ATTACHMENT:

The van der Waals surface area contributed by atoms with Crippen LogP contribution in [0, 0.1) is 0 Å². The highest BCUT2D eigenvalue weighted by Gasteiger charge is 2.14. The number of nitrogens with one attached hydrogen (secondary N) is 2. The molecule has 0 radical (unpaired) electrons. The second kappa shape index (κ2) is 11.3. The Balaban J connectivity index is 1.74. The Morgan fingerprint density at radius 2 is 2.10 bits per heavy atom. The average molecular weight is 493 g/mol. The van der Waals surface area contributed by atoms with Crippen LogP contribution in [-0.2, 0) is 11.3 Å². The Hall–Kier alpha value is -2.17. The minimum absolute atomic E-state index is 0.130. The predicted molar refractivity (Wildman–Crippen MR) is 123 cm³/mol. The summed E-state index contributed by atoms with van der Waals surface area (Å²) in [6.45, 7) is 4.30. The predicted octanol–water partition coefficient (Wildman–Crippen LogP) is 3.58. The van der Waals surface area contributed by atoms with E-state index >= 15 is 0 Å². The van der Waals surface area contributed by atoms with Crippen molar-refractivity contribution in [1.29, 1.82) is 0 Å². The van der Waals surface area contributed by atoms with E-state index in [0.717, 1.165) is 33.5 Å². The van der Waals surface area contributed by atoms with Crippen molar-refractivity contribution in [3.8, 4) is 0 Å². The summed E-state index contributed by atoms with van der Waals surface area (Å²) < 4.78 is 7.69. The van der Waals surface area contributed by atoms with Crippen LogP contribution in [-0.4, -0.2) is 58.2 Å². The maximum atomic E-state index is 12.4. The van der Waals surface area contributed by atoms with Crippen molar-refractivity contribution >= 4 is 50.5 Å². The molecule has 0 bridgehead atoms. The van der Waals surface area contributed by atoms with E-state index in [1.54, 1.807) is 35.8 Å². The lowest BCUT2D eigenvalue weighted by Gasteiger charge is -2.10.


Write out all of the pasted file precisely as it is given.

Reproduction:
The van der Waals surface area contributed by atoms with Crippen LogP contribution in [0, 0.1) is 0 Å². The highest BCUT2D eigenvalue weighted by Gasteiger charge is 2.14. The number of nitrogens with one attached hydrogen (secondary N) is 2. The molecule has 0 radical (unpaired) electrons. The second kappa shape index (κ2) is 11.3. The Balaban J connectivity index is 1.74. The Morgan fingerprint density at radius 2 is 2.10 bits per heavy atom. The average molecular weight is 493 g/mol. The van der Waals surface area contributed by atoms with Crippen LogP contribution in [-0.2, 0) is 11.3 Å². The Hall–Kier alpha value is -2.17. The minimum absolute atomic E-state index is 0.130. The predicted molar refractivity (Wildman–Crippen MR) is 123 cm³/mol. The summed E-state index contributed by atoms with van der Waals surface area (Å²) in [6.45, 7) is 4.30. The predicted octanol–water partition coefficient (Wildman–Crippen LogP) is 3.58. The van der Waals surface area contributed by atoms with E-state index >= 15 is 0 Å². The van der Waals surface area contributed by atoms with Crippen molar-refractivity contribution in [1.29, 1.82) is 0 Å². The van der Waals surface area contributed by atoms with E-state index in [0.717, 1.165) is 33.5 Å². The van der Waals surface area contributed by atoms with Crippen molar-refractivity contribution in [3.8, 4) is 0 Å². The summed E-state index contributed by atoms with van der Waals surface area (Å²) < 4.78 is 7.69. The van der Waals surface area contributed by atoms with Crippen LogP contribution in [-0.4, -0.2) is 58.2 Å². The maximum atomic E-state index is 12.4. The van der Waals surface area contributed by atoms with Crippen molar-refractivity contribution >= 4 is 50.5 Å². The molecule has 0 bridgehead atoms. The van der Waals surface area contributed by atoms with E-state index in [1.54, 1.807) is 35.8 Å². The lowest BCUT2D eigenvalue weighted by Gasteiger charge is -2.10.